Don’t get us wrong: we believe in the cautionary power of dystopian stories. As actors, we have both brought to life worlds ravaged by uncontrollable disease, lethal weather, and mad kings. This form of art has a long and rich tradition: it acts as a warning of what is to come if society does not change course. But in times like ours, we’ve been feeling the urge to experiment in something a little more challenging: utopian art. After all, you don’t need much imagination for dystopia these days.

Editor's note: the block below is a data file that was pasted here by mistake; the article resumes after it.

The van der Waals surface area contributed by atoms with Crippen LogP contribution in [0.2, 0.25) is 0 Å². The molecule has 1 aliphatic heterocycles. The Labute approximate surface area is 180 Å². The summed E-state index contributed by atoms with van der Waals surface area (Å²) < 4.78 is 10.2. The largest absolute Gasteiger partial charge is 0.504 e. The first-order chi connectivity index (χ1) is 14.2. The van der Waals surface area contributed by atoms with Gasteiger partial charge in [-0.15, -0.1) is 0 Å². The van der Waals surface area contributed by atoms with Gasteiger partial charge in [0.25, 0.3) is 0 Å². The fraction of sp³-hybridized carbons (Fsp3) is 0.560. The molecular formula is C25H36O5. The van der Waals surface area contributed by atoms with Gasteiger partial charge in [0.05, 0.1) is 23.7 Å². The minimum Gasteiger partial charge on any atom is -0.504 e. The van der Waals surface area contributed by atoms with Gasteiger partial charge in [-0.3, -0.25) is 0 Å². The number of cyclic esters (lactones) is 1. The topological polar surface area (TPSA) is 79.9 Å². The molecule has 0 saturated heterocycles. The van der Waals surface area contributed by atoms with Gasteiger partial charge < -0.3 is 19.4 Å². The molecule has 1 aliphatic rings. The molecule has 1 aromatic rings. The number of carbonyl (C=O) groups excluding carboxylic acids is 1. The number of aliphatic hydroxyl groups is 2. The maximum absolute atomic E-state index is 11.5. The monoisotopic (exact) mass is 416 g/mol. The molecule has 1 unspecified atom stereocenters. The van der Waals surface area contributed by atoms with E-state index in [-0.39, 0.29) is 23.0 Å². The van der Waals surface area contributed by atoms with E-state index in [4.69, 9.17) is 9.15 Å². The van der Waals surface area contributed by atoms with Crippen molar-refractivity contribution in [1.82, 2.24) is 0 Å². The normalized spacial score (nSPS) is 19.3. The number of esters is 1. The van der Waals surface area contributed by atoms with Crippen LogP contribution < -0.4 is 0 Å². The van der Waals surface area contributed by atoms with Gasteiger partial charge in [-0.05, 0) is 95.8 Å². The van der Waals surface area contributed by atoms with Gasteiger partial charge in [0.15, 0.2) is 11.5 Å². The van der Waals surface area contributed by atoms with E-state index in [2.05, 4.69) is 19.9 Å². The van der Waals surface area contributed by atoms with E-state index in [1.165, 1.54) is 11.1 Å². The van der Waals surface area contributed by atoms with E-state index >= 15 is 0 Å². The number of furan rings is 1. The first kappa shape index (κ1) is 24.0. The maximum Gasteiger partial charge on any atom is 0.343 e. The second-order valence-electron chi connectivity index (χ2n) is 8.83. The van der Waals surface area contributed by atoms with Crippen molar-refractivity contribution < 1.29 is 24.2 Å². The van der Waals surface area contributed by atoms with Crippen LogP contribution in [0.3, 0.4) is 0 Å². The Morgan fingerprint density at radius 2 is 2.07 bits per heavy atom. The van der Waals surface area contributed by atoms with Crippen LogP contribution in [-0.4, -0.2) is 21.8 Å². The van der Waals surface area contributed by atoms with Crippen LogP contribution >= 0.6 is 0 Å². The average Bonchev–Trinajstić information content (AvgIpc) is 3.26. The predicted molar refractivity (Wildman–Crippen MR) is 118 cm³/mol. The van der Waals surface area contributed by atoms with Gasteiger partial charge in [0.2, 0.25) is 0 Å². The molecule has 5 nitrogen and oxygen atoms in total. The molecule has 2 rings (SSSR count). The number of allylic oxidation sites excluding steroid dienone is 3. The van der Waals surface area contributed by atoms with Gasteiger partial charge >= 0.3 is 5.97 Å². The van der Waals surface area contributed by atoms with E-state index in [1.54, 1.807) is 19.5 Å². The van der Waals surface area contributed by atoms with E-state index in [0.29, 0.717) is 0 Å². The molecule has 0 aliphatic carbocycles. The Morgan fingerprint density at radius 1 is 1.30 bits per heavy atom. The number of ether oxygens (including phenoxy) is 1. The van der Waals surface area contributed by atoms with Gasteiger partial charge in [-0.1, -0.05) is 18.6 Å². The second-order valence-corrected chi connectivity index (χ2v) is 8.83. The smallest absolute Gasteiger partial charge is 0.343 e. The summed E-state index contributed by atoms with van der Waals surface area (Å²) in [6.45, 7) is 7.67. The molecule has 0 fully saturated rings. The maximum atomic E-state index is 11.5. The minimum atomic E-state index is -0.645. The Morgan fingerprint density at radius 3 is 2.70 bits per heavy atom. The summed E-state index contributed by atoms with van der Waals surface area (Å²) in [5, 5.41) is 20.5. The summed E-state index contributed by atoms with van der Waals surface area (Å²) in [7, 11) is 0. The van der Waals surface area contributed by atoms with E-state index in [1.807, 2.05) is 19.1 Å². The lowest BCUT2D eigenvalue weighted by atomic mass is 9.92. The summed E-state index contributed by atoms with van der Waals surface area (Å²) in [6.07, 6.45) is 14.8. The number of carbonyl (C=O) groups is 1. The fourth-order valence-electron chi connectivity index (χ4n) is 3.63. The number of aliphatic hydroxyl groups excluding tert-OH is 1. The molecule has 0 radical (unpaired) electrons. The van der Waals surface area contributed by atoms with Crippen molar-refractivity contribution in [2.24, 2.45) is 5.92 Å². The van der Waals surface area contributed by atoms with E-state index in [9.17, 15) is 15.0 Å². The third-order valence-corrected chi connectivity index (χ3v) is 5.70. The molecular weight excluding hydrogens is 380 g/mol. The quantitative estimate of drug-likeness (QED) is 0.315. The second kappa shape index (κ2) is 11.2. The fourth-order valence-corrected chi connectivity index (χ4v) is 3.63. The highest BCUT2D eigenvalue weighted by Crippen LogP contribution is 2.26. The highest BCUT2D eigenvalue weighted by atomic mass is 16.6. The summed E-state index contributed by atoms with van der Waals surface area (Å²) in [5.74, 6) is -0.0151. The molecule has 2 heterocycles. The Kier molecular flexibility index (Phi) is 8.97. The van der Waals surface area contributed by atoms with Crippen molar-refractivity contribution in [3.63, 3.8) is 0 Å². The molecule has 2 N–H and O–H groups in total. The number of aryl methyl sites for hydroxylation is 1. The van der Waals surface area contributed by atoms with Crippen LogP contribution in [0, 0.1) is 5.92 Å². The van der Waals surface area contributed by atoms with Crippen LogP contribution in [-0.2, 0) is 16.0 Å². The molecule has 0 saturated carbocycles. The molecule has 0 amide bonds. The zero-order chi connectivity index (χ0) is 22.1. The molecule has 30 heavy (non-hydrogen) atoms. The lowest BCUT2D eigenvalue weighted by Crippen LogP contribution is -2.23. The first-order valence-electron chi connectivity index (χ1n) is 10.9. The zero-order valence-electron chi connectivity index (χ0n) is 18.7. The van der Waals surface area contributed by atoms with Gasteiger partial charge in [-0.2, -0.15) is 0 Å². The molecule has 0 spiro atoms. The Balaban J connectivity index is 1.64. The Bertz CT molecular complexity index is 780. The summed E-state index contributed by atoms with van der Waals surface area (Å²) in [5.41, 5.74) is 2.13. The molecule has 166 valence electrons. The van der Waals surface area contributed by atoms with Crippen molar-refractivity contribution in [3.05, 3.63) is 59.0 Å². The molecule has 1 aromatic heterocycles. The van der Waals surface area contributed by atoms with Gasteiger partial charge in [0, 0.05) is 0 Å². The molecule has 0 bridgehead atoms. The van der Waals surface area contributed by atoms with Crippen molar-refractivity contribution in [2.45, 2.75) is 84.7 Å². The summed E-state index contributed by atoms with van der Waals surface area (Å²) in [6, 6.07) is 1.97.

Right now, things are bleak, and likely to get bleaker. The first debate of the U.S. presidential election felt like it was scripted to induce existential nausea — which fits with the historical moment we’re in. We’ve seen raging fires and storms collide